What are you doing right now?  Seriously.  What are you doing?  You're reading this blog, obviously, but outside of that, what are you doing?  Drinking coffee?  Eating a donut?  Waiting for the light to turn green at that stoplight?  

What are you doing someday?  Got any plans?  How about next week?  Tomorrow?  Next year?  Later?  The other day?  NOW?   Feel overwhelmed yet?  Good.  Mission accomplished!

We get stuck in the past and feel like slaves to the future.  Most of us miss right now.  See?  There it went.  It's gone.  It's then now.  And in a few moments, now will arrive and become then again.  You should try talking about this stuff from a physics perspective because it will blow your mind!  

Actually, the reality is that recovery is about living right now.  Not then.  Not tomorrow.  Not 10 minutes from now.  Right now.  Do you live in the past and miss the present?  Do you phone in the present because you're too occupied with the future?

Learning to live in the present moment has many advantages.  First, it downsizes life.  It makes it more manageable and less chaotic.  The same is true in recovery.  You don't have to stay sober the rest of your life.  Just stay sober right now.  And when then becomes now, stay sober again.  Repeat.  

Second, living in the present allows us to really savor the moment for all it's colors, hues, scents, tastes, smells, and sounds.  It's what creating memories is really all about: paying attention!  In recovery, we pay attention to how we feel, what we say, where we go, who we hang out with and who we don't hang out with and why we choose to live a different life than the one many of us chose to live before this moment.  

Last, living in the present moment, right now, is the only way to really 'live'!  Seriously, if you spend your time thinking about the past or ruminating about the future, you are literally not living because you are stuck inside your head.  You miss the living moment of right now for the memory of having lived before this moment or the fantasy of a moment you will live when it is not now.   Catch my drift?

Right now I encourage you to stay in right now and each right now after that and that and that.  As you stay in the present moment, embrace recovery one moment at a time.  Embrace sobriety one moment at a time.  Embrace friendship, movies, books, support, fun, joy, snow cones,peace, laughter, lemonade and heavy metal music (if you're mom approves) right now.  Now go get it done before it's too late!  You'll be glad you did!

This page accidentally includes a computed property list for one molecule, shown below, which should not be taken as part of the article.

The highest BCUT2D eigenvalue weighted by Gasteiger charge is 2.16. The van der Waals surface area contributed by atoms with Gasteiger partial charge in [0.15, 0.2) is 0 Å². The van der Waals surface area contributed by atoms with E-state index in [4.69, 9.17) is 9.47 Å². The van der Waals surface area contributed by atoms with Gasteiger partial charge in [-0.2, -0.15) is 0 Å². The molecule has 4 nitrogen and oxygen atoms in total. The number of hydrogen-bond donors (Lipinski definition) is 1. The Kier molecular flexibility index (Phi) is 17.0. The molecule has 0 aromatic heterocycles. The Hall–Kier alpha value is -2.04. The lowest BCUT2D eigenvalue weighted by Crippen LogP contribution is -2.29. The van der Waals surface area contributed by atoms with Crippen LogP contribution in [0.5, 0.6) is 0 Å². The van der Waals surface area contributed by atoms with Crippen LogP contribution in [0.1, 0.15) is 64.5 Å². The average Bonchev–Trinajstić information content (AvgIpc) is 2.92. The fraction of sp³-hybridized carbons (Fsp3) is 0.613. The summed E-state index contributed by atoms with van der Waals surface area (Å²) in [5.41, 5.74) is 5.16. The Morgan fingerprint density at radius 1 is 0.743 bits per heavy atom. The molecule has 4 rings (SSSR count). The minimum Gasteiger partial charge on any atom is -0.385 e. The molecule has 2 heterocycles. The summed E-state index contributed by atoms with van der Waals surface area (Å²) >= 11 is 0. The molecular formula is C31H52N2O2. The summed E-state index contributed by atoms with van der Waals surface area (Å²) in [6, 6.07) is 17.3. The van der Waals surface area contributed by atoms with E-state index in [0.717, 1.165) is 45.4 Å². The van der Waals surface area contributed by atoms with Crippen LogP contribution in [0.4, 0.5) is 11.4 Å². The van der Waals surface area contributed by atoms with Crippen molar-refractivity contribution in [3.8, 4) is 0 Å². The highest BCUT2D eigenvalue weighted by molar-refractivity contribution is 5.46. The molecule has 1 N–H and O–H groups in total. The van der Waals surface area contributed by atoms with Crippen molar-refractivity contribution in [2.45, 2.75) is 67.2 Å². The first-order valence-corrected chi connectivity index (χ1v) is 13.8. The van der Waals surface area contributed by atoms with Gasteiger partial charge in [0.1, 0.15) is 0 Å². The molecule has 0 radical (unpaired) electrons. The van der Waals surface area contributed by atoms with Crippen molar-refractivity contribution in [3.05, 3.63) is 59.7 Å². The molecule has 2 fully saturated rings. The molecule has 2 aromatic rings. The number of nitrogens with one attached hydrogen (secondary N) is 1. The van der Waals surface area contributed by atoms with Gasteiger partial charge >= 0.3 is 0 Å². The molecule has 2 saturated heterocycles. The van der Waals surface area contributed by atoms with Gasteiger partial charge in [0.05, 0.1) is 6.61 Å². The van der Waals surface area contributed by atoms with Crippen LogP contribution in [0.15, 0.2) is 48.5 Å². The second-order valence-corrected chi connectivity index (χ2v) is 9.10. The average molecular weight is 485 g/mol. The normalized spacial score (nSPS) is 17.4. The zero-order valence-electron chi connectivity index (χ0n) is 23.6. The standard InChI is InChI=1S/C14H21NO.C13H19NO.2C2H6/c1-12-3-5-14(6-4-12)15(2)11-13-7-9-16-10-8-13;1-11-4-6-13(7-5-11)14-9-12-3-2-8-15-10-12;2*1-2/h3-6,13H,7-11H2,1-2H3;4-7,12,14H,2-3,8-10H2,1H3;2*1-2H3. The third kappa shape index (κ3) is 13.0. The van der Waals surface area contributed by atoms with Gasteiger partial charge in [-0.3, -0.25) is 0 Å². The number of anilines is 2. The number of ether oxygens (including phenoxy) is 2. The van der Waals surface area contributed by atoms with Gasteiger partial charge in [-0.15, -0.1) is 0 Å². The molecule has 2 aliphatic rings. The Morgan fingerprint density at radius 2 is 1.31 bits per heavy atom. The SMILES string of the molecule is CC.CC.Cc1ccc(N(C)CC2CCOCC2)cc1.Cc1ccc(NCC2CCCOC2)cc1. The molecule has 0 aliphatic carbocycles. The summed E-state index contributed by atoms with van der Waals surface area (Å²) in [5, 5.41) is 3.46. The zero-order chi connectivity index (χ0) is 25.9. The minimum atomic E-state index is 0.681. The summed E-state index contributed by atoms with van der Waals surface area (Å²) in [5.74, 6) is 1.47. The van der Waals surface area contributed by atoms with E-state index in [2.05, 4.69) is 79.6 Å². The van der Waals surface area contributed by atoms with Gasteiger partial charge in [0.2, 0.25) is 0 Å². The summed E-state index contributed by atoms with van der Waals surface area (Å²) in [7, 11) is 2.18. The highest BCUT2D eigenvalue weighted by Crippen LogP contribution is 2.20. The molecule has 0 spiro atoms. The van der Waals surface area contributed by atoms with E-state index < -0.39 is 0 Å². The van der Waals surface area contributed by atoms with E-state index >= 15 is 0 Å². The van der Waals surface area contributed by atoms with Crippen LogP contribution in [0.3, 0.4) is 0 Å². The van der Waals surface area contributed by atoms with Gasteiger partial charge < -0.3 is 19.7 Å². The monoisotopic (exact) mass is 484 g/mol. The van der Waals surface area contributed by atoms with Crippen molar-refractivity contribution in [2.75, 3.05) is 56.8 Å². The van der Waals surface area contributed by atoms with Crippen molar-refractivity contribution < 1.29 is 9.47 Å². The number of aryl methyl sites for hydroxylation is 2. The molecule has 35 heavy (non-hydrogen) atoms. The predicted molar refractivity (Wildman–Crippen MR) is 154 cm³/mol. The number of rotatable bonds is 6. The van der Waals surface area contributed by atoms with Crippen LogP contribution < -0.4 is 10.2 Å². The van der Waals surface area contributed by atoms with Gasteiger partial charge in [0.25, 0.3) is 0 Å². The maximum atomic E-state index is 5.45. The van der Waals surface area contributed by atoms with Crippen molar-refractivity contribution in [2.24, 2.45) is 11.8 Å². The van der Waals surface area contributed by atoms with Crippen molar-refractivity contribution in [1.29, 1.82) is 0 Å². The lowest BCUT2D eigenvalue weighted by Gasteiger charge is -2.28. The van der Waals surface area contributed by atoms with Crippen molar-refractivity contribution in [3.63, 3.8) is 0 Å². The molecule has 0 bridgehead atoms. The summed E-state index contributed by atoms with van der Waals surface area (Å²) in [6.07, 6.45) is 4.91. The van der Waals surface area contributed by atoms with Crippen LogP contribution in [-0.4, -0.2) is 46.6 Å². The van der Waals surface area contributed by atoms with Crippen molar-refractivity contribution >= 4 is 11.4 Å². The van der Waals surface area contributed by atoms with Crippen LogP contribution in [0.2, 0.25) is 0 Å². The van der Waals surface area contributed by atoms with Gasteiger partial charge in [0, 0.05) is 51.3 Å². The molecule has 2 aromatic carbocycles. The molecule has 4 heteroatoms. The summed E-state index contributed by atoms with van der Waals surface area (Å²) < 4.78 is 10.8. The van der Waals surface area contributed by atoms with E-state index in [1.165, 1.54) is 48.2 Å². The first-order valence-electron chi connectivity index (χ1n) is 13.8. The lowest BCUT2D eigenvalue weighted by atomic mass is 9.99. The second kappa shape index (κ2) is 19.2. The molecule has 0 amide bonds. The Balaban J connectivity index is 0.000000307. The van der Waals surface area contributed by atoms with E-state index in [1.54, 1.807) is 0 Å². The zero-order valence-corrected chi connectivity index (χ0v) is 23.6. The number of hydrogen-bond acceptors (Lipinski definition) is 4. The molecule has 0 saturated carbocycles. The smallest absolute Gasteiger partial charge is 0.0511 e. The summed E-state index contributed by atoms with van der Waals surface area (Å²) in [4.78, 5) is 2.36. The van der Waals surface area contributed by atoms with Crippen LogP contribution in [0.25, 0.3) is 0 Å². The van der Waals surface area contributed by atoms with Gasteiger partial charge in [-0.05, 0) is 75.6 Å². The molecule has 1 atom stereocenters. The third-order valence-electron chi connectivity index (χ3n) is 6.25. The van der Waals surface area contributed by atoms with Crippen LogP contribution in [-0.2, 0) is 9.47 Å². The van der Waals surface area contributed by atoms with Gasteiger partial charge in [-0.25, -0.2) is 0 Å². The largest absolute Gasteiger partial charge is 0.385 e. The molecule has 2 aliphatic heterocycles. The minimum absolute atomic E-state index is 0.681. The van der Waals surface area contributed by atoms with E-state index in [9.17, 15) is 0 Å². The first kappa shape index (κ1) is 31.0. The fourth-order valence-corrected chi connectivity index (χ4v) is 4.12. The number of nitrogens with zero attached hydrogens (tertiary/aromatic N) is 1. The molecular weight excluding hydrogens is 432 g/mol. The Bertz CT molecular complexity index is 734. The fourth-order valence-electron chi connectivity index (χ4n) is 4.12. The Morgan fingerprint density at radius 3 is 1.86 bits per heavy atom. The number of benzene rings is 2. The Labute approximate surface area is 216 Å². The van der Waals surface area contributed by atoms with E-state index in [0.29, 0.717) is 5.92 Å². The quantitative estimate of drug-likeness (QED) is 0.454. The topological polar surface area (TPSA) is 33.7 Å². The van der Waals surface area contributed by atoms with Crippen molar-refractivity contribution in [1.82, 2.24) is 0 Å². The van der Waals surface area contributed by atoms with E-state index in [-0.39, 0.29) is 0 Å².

At The Coleman Institute, we care about you right at this moment.  If you re-read that sentence, it is still true.  Our caring never stops.  If you or someone you love is in need of detox off of alcohol, benzos, opiates, Methadone or Suboxone, whether from chronic pain or recreational use, please do not hesitate, this moment or one very soon, to call Jennifer Pius or Amy Stewart at 1-877-773-3869.

Tuesday, July 23, 2013

The Balance of Chronic Pain Management and the Threat of Prescription Pill Dependency

Wordle: Chronic Pain and Prescription Pill Addiction


 By 
Chris Newcomb, M.Div.

There are a growing number of people who are suffering with chronic pain issues and have sought out 'pain management' facilities to help them manage their pain.  In theory, this seems like a logical choice.  In reality, many patients walk away with their pain controlled in the short-term while an addiction to prescription pills is unleashed for the long-term.  These patients are caught between the proverbial rock and a hard place.  They have legitimate pain but they can't get any relief.  They seek legitimate medical advice but oftentimes those legitimate doctors, while well-intentioned, are clueless about how highly addictive the medications they prescribe on a daily basis can be to their patients.  This creates a huge issue for all involved.  

For the patient, the pain is regulated or normalized at first.  Relief is finally in sight.  However, if the patient's brain is susceptible to addiction, danger is lurking ahead.  Eventually, those medications will begin to lose their effectiveness leaving the patient in pain once again.  Here is the crossroads between addiction and non-addiction: the choice to continue using a dose higher than prescribed or to go back to the prescribing doctor to reassess treatment options.  If a chronic pain patient's brain is susceptible to addiction, there is only one choice: go full steam ahead and increase the dosage past the one given on the original prescription.  Not only is this dangerous from a general health perspective, it is most certainly the way to seal the deal and become completely addicted to the pain medication prescribed. 

For the doctor, they are usually well-meaning when they seek to relieve a patient's chronic pain.  The problem is many of them do not have extensive training in the field of addiction.  They leave themselves open to litigation for malpractice suits.  Some of them simply don't care and operate what are known as 'pill mills' wherein you pay cash, explain your symptoms and a prescription is written for you no questions asked!